The release of the prisoners only galvanised Sinn Fein more. It was de Valera’s turn next, despite his professed reluctance, in East Clare. As previously noted, the seat there was vacated by the death of Major Willie Redmond at the Battle of Messines. East Clare had always been held by moderate nationalists, with the late Redmond holding it unopposed since 1900, but that was going to change. De Valera, having rapidly become the figurehead of the new Sinn Fein owing to his perceived status as the highest ranking survivor of the Rising, ran another active campaign with many speeches and rallies that attracted thousands, with the candidate addressing crowds in Volunteer uniform, as if the point needed to be made. Local priests were also active in the campaign, imbuing the republican cause with that of Catholicism. On election day de Valera won easily from the IPP’s Patrick Lynch (who would join Sinn Fein the next year; in time to come de Valera would appoint him Attorney General of the state).
It was clear now that the political momentum in Ireland had swung decisively away from the IPP, but one more example in 1917 re-emphasised this. John Redmond was already reeling from the death of his brother, and suffered another blow with the passing of Pat O’Brien, a close friend, confident and the IPP MP for Kilkenny. In the by-election held in August the IPP’s candidate, John Magennis, was no match for another spirited Sinn Fein campaign, running another Rising veteran, this time W.T. Cosgrave, who had fought in the South Dublin Union. Cosgrave won easily, beginning a political career that would eventually make him the leader of the country.
Sinn Fein called an assembly, using the term “Ard Fheis”, for October. There, the possibility of a split between the moderate and republicans again threatened to become a reality, but in the interests of continued unity a compromise was reached. Griffith voluntarily stepped down from the Presidency of the party, realising that it simply didn’t reflect many of his own key beliefs any more; he and Fr O’Flanagan became vice-presidents, with de Valera elevated to the top position. Sinn Fein then adopted an outwardly republican position, staying clearly that its primary aim was “securing the international recognition of Ireland as an independent Irish republic”, though, as a sop to Griffith, they also committed to allowing the Irish people to decide their own form of government once freedom was achieved. They also did not outline how exactly they planned to get that freedom. Smaller nationalist organisations merged with Sinn Fein, who were able to move forward with a greater show of unity.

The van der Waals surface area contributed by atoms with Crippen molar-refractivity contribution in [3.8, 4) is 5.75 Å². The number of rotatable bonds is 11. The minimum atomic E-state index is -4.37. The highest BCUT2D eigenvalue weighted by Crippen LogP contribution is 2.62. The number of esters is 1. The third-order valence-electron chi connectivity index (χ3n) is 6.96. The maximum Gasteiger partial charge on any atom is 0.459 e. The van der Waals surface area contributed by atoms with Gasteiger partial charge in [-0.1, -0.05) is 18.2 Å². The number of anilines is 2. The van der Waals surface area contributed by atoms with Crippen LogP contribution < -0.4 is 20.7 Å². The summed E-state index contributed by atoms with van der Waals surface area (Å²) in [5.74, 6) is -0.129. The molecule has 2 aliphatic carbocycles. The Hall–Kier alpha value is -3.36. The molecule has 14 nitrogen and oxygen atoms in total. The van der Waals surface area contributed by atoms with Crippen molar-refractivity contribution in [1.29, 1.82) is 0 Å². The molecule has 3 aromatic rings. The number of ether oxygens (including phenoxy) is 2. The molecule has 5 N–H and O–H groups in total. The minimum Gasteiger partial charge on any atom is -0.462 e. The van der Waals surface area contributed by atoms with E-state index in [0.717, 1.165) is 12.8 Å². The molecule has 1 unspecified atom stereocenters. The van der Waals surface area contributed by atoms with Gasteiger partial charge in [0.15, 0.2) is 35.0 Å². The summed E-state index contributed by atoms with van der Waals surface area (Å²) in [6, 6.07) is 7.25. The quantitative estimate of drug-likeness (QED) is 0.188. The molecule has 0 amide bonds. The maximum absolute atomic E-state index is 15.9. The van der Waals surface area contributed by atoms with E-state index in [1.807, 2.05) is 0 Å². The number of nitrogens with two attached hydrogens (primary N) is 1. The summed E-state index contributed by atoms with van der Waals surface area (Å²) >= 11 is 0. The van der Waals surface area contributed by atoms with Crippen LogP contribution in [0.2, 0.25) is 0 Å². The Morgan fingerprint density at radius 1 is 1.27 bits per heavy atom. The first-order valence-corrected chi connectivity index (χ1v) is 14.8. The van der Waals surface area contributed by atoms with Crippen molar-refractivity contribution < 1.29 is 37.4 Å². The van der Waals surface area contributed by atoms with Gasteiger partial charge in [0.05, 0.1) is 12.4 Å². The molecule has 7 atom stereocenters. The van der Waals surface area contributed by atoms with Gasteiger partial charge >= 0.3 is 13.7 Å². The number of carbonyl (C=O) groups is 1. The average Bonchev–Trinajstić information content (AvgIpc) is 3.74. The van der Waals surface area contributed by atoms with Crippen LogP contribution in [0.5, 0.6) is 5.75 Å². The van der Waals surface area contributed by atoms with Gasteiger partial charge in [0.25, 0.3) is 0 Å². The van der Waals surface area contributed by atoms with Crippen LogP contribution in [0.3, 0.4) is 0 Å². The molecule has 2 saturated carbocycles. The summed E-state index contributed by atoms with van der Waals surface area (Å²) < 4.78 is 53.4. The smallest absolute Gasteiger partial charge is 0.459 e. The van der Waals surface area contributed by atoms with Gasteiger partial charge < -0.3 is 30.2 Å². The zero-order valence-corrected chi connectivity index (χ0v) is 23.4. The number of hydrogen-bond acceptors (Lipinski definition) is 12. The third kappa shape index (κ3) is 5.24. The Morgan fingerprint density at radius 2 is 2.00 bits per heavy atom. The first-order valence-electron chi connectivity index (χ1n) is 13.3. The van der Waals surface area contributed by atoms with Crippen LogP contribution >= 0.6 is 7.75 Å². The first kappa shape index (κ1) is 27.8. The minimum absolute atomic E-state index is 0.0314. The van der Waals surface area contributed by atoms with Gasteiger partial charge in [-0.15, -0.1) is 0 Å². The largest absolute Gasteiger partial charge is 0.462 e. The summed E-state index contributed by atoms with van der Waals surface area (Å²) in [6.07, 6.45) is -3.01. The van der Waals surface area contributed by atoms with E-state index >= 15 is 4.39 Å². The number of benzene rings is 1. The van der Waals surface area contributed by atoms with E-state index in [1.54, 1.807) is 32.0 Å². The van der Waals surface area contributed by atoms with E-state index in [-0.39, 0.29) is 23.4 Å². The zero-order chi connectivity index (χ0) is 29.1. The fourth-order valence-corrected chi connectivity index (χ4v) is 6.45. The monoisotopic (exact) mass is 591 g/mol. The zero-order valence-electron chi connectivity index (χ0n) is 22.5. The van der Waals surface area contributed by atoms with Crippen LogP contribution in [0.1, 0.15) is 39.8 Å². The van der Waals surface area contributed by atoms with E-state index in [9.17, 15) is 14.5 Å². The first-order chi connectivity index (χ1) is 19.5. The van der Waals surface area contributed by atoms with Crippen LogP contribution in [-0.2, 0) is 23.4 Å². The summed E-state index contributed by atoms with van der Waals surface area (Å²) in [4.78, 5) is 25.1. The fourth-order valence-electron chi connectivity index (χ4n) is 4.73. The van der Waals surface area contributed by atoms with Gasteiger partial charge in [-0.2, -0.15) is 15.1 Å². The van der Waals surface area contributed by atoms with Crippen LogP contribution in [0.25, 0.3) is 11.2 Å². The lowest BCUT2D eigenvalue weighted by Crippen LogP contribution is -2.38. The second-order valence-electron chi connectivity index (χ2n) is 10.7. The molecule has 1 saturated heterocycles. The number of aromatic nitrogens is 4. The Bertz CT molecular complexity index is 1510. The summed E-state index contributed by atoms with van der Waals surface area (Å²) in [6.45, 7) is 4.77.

The period was not all unqualified success however. The authorities were not totally sedentary in the face of Sinn Fein’s rise, and there were arrests throughout 1917. The most prominent was undoubtedly Thomas Ashe, the Volunteer leader of the Ashbourne skirmish during the Easter Rising. Having been released from internment in June 1917, Ashe was arrested again, on a charge of sedition, after a well-noted tour of speaking engagements across the country. Convicted, he was sentenced to two years hard labour.
In prison, Ashe and others, like Fionan Lynch and Austin Stack, demanded prisoner-of-war status. Refused, they commenced a hunger strike in September. After having boots and beds removed from cells as a punitive measure, the prisoners were subjected to forced-feeding: Ashe died after such a procedure, on the 25th September. The others would be released in November.
Ashe’s funeral called to mind that of Jeremiah O’Donovan Rossa in 1915, owing to its a staged nature and the mammoth crowds that attended. Irish Volunteers escorted the casket in uniform, Fr O’Flanagan said the funeral mass and the graveside oratory was given by Michael Collins. With words that obviously seemed to echo those of Padraig Pearse several years earlier, Collins foreshadowed the conflict to come, stating that the volley of shots fired over the grave “is the only speech which is proper to make above the grave of a dead Fenian”.
For Sinn Fein, the greatest opportunities were to come. In 1918, things would come to a head on the western front, with dire consequences for the British position in Ireland.